Some, of course, were dissatisfied, believing themselves worthy of a more exalted position. One night, three such malcontents lay in wait, attacked CHiram, and when he still refused to reveal the ‘Master’s Word’ (which only he, the Master, knew) they killed him with their tools. They buried his body on Mount Moriah (the symbolic gateway between matter and spirit) and fled. But they were soon captured and executed by King Solomon.

To the Freemasons, CHiram is a martyr, and the ‘Master’s Word’ (that is, the Secret of the Temple, his secret Teaching) has been lost to us until his resurrection.

Again, as myth, this undoubtedly-fabricated story is true. Lower forces of the soul are always prone to jealousy and indignation, believing they are worthy of more respect, and like the crew of Plato’s fabled ship, or like Korah and his followers in their rebellion against Moses, or like the crowds calling for Jesus’ crucifixion, each one of us has an inner ‘mob’ that is always prepared to depose or even murder the true ruler of the soul. Actually, then, this is a snapshot of the usual state of our inner lives. 

The terrifying risk here is that real Truth and real Hope might then be lost for a very long time or even forever, unless it is preserved and protected by a ‘Secret Society’ (inner or outer), pending a safer and more favorable moment in time.

Despite the murder, the Temple was completed. Solomon then “convoked all the elders of Israel – all the heads of the tribes and the ancestral chieftains of the Israelites”, and the Temple was formally dedicated. The priests carried the Ark of the Covenant, containing the Tablets with the Ten Commandments, into the Holy of Holies: (the wings of the Cherubim – the ‘Mercy Seat’ – spread over the Ark and protected it from view.)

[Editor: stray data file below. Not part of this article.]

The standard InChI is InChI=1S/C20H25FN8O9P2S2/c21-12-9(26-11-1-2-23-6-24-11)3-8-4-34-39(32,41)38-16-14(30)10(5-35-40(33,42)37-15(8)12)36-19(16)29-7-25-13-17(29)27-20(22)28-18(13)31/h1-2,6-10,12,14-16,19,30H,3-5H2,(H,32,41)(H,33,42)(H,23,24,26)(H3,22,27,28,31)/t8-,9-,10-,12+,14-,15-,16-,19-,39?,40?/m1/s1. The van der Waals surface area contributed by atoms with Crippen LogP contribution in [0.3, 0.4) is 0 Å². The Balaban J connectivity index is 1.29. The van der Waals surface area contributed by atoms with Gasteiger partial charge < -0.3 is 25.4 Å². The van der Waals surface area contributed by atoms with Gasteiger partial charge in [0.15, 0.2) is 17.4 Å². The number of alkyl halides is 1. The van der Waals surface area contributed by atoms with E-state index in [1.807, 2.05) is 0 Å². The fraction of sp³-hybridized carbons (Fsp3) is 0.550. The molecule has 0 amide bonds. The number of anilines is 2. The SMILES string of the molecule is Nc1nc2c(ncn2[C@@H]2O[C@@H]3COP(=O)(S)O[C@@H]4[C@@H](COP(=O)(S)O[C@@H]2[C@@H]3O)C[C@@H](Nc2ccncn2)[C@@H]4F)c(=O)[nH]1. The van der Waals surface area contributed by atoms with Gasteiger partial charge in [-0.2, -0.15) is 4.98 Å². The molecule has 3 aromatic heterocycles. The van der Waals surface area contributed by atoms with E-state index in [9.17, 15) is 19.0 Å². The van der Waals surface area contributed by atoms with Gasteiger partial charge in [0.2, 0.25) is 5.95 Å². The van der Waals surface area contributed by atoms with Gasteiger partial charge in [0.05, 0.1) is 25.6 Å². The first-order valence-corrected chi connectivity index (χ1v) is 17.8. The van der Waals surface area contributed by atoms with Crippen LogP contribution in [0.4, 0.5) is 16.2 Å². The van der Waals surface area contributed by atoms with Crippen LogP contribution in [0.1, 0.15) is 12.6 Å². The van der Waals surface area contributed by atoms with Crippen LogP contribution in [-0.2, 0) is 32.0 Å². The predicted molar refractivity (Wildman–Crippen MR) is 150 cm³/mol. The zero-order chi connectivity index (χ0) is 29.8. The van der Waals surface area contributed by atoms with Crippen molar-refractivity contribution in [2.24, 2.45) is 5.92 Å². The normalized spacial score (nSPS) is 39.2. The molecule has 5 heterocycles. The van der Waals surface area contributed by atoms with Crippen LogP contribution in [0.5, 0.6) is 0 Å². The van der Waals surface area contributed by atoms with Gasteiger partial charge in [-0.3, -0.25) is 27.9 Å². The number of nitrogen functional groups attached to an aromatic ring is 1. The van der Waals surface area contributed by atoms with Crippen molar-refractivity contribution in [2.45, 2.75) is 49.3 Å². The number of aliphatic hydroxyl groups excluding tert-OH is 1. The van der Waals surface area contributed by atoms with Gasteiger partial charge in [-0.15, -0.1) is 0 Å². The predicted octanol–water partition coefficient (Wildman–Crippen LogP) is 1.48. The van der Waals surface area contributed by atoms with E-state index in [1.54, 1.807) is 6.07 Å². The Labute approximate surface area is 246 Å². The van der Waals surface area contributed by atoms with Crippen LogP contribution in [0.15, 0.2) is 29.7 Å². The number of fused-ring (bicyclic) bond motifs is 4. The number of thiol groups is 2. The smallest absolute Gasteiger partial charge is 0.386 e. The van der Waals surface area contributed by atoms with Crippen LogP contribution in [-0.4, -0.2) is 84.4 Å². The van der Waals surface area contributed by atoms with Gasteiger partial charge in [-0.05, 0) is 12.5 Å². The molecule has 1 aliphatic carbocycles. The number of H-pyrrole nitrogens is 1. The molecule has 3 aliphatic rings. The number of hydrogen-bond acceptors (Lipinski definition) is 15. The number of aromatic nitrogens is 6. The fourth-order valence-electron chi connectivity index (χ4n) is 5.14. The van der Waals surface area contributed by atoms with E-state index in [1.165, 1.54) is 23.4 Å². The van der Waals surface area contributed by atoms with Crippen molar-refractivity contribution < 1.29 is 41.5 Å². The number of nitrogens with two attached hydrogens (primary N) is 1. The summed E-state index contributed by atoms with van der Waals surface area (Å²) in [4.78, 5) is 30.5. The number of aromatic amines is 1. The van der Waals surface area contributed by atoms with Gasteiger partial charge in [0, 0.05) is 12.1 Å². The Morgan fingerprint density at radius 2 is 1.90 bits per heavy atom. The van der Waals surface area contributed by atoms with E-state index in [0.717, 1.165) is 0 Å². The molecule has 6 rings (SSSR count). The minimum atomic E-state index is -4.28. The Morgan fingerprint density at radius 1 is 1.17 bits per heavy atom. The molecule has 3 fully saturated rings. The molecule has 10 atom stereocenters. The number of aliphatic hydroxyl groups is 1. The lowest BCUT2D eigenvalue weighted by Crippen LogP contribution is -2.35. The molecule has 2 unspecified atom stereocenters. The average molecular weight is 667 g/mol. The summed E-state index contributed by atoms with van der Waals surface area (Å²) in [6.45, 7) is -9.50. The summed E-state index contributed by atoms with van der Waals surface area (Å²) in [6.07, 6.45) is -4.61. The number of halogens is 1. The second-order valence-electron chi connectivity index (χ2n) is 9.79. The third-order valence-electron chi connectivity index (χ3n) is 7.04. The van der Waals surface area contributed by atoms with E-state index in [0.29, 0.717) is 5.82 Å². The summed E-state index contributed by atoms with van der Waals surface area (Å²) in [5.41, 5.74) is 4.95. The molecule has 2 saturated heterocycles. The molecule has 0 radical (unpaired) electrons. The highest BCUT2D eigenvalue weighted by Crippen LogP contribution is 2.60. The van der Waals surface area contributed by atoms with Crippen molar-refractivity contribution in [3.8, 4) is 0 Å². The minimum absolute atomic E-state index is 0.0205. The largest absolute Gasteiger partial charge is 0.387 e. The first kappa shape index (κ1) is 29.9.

When they set the Ark down, the Shechinah appeared, and they had to leave the shrine: “[T]he priests were not able to remain and perform the service because of the cloud, for the Presence of the Lord filled the House of the Lord.” (The same thing had happened when the Tabernacle was completed.) Then Solomon said:

The Lord has chosen to abide in a thick cloud: I have now built for You a stately House. A place where You may dwell forever.

The 1200 years from the death of Joshua to the birth of Jesus was a fascinating tome in the Holy Land. If you liked this article, you will enjoy FROM JOSHUA TO JESUS: A Brief Chronicle of the Kings, Empires, Legends and Ideas that Paved the Way to Bethlehem